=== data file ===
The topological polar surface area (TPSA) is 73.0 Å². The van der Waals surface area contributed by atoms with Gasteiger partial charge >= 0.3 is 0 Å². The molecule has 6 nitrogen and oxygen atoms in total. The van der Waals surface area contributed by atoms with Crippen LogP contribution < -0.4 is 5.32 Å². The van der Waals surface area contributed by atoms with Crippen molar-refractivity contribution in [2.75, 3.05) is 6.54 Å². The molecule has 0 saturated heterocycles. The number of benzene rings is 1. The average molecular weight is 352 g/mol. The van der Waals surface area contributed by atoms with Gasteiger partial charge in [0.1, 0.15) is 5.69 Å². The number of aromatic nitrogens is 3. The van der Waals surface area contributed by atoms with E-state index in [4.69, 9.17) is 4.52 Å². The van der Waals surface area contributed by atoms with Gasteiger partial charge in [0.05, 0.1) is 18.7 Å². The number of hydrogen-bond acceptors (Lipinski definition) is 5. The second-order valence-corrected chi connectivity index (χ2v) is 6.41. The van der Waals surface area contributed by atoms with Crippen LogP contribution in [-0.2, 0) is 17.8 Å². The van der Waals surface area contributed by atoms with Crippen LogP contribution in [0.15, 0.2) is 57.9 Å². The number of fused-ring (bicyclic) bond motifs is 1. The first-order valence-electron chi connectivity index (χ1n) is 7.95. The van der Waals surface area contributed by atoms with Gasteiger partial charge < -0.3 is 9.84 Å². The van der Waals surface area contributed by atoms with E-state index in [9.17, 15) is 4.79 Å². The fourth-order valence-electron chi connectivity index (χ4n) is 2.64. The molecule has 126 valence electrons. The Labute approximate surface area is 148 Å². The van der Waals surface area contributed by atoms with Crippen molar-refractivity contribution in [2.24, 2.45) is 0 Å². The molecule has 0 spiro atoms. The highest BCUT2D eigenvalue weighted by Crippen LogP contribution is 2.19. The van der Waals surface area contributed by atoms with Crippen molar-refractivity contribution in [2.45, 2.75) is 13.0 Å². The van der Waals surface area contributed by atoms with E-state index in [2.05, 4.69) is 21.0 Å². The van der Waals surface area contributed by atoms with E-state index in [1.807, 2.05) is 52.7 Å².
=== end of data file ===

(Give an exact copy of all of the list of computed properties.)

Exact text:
The topological polar surface area (TPSA) is 73.0 Å². The van der Waals surface area contributed by atoms with Gasteiger partial charge >= 0.3 is 0 Å². The molecule has 6 nitrogen and oxygen atoms in total. The van der Waals surface area contributed by atoms with Crippen LogP contribution < -0.4 is 5.32 Å². The van der Waals surface area contributed by atoms with Crippen molar-refractivity contribution in [2.75, 3.05) is 6.54 Å². The molecule has 0 saturated heterocycles. The number of benzene rings is 1. The average molecular weight is 352 g/mol. The van der Waals surface area contributed by atoms with Gasteiger partial charge in [0.1, 0.15) is 5.69 Å². The number of aromatic nitrogens is 3. The van der Waals surface area contributed by atoms with E-state index in [4.69, 9.17) is 4.52 Å². The van der Waals surface area contributed by atoms with Gasteiger partial charge in [0.05, 0.1) is 18.7 Å². The number of hydrogen-bond acceptors (Lipinski definition) is 5. The second-order valence-corrected chi connectivity index (χ2v) is 6.41. The van der Waals surface area contributed by atoms with Crippen LogP contribution in [-0.2, 0) is 17.8 Å². The van der Waals surface area contributed by atoms with Crippen LogP contribution in [0.15, 0.2) is 57.9 Å². The number of fused-ring (bicyclic) bond motifs is 1. The first-order valence-electron chi connectivity index (χ1n) is 7.95. The van der Waals surface area contributed by atoms with Gasteiger partial charge < -0.3 is 9.84 Å². The van der Waals surface area contributed by atoms with E-state index in [9.17, 15) is 4.79 Å². The fourth-order valence-electron chi connectivity index (χ4n) is 2.64. The molecule has 126 valence electrons. The Labute approximate surface area is 148 Å². The van der Waals surface area contributed by atoms with Crippen molar-refractivity contribution in [2.24, 2.45) is 0 Å². The molecule has 0 spiro atoms. The highest BCUT2D eigenvalue weighted by Crippen LogP contribution is 2.19. The van der Waals surface area contributed by atoms with Crippen molar-refractivity contribution in [2.45, 2.75) is 13.0 Å². The van der Waals surface area contributed by atoms with E-state index in [2.05, 4.69) is 21.0 Å². The van der Waals surface area contributed by atoms with E-state index in [1.807, 2.05) is 52.7 Å².